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Saudi Arabia’s Deputy Crown Prince Mohammed bin Salman led a senior Saudi delegation to China and Japan, as part of a trip that  included the kingdom’s participation at the G20 summit in Hangzhou.

In April, Prince Mohammed launched radical economic reforms designed to develop non-oil industries in Saudi Arabia and attract billions of dollars of foreign investment. Chinese and Japanese banks and companies are also expected to play major roles.

The prince first visited China for talks on economic ties as well as security issues, before visiting Japan and meeting Prime Minister Shinzo Abe. Prince Mohammed then returned to China on 3 September to join the leaders of the world’s twenty biggest economies in the eastern city of Hangzhou. The event embodies an international forum bringing together governments and central bank governors and aims at studying, reviewing, and promoting high-level discussion of policy issues pertaining to the promotion of international financial stability.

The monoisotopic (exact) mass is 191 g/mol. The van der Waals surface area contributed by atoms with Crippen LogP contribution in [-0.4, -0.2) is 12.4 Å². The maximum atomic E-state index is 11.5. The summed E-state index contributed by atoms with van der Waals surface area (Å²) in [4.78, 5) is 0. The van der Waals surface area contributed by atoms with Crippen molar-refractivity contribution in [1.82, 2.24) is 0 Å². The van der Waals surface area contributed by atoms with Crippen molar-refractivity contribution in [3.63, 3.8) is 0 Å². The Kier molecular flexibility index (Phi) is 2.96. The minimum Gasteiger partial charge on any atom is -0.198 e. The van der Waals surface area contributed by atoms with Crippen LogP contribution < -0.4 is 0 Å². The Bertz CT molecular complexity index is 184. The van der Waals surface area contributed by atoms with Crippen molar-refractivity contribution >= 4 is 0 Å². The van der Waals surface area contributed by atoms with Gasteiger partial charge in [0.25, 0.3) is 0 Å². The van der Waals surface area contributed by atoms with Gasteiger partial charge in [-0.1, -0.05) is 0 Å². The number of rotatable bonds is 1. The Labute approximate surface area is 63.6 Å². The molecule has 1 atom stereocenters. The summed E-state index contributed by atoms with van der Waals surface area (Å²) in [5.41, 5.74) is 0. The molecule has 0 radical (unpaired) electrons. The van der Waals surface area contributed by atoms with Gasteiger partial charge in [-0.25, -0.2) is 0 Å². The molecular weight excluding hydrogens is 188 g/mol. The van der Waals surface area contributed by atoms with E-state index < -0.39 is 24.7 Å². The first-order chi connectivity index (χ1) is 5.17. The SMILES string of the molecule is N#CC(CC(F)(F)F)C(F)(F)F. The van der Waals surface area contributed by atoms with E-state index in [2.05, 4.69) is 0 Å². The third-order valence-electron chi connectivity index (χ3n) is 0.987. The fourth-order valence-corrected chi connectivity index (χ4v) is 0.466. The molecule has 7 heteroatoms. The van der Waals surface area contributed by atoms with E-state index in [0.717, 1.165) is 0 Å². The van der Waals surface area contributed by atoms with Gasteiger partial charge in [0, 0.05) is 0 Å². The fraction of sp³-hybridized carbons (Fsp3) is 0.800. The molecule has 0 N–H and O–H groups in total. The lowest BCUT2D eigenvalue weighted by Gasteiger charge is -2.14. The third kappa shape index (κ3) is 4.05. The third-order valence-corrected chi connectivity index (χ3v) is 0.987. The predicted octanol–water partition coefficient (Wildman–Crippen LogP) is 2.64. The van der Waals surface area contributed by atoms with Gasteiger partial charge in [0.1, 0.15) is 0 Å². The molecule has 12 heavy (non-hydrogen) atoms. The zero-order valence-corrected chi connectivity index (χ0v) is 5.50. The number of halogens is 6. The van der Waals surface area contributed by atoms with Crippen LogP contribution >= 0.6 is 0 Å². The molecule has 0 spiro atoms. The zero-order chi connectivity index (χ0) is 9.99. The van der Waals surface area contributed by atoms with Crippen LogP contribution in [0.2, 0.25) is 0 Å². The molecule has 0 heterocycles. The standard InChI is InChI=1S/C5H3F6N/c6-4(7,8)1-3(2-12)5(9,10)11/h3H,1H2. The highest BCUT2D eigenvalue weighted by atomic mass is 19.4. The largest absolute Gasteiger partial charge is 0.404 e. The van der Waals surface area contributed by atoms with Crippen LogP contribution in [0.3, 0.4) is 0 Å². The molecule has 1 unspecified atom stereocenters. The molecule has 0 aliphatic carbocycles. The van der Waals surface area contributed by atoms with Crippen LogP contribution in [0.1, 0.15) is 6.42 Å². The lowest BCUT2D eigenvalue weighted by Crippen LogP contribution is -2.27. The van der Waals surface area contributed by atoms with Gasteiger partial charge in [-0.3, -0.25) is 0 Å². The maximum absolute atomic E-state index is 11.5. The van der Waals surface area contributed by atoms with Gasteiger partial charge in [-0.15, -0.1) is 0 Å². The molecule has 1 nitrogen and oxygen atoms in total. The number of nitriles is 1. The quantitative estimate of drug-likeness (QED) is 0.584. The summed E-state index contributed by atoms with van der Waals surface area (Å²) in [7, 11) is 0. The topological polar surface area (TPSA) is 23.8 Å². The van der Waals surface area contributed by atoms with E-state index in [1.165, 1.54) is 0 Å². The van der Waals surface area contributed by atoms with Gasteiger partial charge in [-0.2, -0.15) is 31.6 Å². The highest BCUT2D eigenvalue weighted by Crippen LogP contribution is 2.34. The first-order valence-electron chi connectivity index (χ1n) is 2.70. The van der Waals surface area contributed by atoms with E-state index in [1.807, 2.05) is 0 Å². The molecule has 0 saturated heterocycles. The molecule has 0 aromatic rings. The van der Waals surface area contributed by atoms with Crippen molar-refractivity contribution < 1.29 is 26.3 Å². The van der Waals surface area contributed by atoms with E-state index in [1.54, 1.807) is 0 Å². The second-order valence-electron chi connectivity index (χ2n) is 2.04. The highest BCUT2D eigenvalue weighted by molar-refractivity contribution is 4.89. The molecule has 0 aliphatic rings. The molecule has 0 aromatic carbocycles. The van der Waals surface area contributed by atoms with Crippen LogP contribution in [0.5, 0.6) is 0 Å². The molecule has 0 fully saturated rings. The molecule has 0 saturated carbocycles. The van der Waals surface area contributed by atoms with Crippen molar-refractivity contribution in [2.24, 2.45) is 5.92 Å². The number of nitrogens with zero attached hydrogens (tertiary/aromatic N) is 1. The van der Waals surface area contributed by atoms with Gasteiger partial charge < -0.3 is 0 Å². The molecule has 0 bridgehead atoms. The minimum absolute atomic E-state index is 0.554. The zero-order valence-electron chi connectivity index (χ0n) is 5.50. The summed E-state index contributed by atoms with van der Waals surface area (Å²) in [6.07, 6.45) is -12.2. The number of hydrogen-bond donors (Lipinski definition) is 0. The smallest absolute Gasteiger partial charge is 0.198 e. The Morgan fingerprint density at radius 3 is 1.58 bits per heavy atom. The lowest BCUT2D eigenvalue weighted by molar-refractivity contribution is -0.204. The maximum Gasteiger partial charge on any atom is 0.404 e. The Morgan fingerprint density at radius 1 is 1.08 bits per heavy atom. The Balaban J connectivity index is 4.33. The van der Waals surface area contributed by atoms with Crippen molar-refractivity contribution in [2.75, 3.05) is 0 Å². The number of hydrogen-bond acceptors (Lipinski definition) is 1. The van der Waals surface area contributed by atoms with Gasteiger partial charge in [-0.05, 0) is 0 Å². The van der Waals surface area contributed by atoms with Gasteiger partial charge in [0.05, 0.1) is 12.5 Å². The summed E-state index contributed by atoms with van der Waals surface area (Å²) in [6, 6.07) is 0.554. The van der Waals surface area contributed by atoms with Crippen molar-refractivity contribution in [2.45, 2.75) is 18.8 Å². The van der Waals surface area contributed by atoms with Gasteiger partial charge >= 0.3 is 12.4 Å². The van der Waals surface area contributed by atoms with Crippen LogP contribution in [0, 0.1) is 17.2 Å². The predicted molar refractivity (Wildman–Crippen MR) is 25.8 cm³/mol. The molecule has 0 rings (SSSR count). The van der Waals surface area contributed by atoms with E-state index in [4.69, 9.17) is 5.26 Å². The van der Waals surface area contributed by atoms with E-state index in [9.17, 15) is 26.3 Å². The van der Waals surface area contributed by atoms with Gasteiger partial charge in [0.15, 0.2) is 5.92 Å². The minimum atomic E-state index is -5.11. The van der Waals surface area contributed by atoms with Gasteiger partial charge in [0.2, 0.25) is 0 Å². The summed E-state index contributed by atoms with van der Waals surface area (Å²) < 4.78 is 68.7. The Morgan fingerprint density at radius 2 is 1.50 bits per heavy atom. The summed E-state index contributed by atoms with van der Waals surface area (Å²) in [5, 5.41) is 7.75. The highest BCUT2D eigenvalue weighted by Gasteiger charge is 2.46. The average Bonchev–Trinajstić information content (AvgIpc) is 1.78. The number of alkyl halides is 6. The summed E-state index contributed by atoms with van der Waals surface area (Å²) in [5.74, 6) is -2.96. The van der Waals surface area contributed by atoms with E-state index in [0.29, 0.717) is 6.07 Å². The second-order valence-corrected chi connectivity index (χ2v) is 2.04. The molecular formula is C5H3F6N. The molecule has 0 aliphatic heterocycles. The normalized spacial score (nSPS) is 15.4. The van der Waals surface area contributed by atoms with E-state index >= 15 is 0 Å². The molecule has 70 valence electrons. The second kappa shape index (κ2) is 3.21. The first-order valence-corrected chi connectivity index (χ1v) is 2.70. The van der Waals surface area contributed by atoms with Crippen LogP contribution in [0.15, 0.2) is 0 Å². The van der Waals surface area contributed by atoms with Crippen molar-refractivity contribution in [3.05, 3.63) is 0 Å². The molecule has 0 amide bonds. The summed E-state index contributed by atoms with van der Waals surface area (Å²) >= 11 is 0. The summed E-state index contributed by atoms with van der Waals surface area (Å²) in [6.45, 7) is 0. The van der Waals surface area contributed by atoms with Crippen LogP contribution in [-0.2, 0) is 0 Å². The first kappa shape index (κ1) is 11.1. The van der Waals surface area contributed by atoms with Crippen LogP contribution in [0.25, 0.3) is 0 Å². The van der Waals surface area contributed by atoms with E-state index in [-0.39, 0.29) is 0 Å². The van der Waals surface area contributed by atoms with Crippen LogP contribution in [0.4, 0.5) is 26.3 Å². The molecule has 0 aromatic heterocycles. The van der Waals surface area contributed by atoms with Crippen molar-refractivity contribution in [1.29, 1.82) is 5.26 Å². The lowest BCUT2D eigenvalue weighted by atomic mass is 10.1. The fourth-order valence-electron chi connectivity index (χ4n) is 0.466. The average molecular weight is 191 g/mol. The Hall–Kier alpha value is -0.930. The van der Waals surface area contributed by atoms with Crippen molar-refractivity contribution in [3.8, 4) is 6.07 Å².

Prince Mohammed bin Salman presents his economic reform plan to the G20, which envisages state spending of around 270 billion riyals (€65 billion) in the next five years on projects to diversify the economy. Saudi officials will discuss energy cooperation agreements with China and Japan, including a plan to cooperate with China in storing crude oil, the Saudi cabinet has said.